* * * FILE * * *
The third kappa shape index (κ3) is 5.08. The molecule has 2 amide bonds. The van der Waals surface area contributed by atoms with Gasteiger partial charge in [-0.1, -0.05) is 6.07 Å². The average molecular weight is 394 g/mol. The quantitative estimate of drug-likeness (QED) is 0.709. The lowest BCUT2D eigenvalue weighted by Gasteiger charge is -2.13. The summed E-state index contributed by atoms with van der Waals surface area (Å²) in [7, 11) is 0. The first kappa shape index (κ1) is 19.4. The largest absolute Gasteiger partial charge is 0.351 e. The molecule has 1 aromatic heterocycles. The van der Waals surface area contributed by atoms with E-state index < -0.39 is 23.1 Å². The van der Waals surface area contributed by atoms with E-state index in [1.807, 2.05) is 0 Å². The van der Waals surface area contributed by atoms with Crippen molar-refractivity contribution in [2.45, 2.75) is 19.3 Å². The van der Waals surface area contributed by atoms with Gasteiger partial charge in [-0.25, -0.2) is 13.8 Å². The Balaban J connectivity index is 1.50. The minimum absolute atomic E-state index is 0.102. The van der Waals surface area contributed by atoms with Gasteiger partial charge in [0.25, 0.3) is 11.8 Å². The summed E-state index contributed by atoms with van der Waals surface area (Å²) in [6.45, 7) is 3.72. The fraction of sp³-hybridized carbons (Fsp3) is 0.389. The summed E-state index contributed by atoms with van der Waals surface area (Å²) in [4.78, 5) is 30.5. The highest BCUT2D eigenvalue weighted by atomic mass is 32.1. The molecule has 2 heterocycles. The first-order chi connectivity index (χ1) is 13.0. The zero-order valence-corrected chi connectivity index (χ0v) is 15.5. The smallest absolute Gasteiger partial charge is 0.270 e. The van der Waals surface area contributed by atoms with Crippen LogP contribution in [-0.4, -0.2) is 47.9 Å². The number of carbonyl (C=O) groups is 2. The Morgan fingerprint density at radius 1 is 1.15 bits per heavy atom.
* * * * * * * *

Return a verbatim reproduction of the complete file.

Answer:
The third kappa shape index (κ3) is 5.08. The molecule has 2 amide bonds. The van der Waals surface area contributed by atoms with Gasteiger partial charge in [-0.1, -0.05) is 6.07 Å². The average molecular weight is 394 g/mol. The quantitative estimate of drug-likeness (QED) is 0.709. The lowest BCUT2D eigenvalue weighted by Gasteiger charge is -2.13. The summed E-state index contributed by atoms with van der Waals surface area (Å²) in [7, 11) is 0. The first kappa shape index (κ1) is 19.4. The largest absolute Gasteiger partial charge is 0.351 e. The molecule has 1 aromatic heterocycles. The van der Waals surface area contributed by atoms with E-state index < -0.39 is 23.1 Å². The van der Waals surface area contributed by atoms with E-state index in [1.807, 2.05) is 0 Å². The van der Waals surface area contributed by atoms with Crippen molar-refractivity contribution in [2.45, 2.75) is 19.3 Å². The van der Waals surface area contributed by atoms with Gasteiger partial charge in [-0.25, -0.2) is 13.8 Å². The Balaban J connectivity index is 1.50. The minimum absolute atomic E-state index is 0.102. The van der Waals surface area contributed by atoms with Gasteiger partial charge in [0.25, 0.3) is 11.8 Å². The summed E-state index contributed by atoms with van der Waals surface area (Å²) in [6.45, 7) is 3.72. The fraction of sp³-hybridized carbons (Fsp3) is 0.389. The summed E-state index contributed by atoms with van der Waals surface area (Å²) in [4.78, 5) is 30.5. The highest BCUT2D eigenvalue weighted by atomic mass is 32.1. The molecule has 2 heterocycles. The first-order chi connectivity index (χ1) is 13.0. The zero-order valence-corrected chi connectivity index (χ0v) is 15.5. The smallest absolute Gasteiger partial charge is 0.270 e. The van der Waals surface area contributed by atoms with Crippen LogP contribution in [-0.4, -0.2) is 47.9 Å². The number of carbonyl (C=O) groups is 2. The Morgan fingerprint density at radius 1 is 1.15 bits per heavy atom.